Essentialism: The Disciplined Pursuit of Less by Greg Mckeown. You can do anything, but you can't do everything. This book is all about recognizing that there are only a few things that really matter to you. You have the power to choose what you spend our limited time and resources on.
“The Essentialist knows that when we surrender our right to choose, we give others not just the power but also the explicit permission to choose for us.” Every minute spent worrying about what others thing is a minute that you will never be able to use for figuring out what you want from your own life and how to reach your goals.
The Subtle Art of Not Giving a F*ck: A Counter-Intuitive Approach to Living a Good Life by Mark Manson. I'm a busy working mom so I don't have a lot of time to sit down and curl up with a book. Instead, I throw on an audiobook while I'm getting other things done. This gem is the most recent audiobook I've listened to.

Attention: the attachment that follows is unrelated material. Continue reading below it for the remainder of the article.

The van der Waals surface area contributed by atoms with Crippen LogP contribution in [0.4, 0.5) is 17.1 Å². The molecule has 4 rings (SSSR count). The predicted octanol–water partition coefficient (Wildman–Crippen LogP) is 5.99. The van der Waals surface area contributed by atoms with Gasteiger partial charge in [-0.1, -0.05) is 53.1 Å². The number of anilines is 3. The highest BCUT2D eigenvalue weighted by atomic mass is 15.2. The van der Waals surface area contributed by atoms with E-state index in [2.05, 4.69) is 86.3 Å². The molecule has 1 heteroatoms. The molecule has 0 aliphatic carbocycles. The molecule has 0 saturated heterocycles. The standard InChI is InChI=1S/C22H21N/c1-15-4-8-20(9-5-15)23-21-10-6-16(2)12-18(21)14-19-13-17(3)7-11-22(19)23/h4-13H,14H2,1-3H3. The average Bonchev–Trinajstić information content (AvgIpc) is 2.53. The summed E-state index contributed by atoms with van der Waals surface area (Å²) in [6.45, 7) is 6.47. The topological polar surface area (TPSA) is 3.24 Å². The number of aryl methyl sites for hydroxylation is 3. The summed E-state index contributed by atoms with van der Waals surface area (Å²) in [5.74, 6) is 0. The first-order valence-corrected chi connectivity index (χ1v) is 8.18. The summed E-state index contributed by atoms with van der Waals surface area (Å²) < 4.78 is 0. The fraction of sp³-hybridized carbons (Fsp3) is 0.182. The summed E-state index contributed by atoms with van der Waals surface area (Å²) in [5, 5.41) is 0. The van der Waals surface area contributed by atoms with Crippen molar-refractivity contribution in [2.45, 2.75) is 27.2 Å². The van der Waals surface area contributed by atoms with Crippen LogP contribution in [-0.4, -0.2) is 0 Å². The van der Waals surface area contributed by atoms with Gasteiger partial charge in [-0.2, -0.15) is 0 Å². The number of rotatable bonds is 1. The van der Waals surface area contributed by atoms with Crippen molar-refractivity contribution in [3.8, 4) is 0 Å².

The basic premise is that learning how to not give a f*$k is the key to leading a happy life and that we need to embrace adversity and rejection as necessary feedback. instead of viewing them negatively.
Moana. I am dead serious here. This is one of the best Disney movies of all time, in terms of messaging anyway. Every character's journey, down to the major and minor villains, is about becoming the person that you truly are inside no matter who other people try to say that you should be. The next time a naysayer starts to knock your dreams, just ask yourself, “What would Moana do?” (The answer is part the ocean, walk right up to that lava monster, and do what you came there to do!)
Like most things in life, caring less about what other people think of you is a skill that gets better with practice. The reward at the end of all of that hard work is being able to look back on the full life that you lived and being proud that you lived it on your own terms.
By the way, my mom got two cartilage piercings and has her sights set on getting a tattoo next!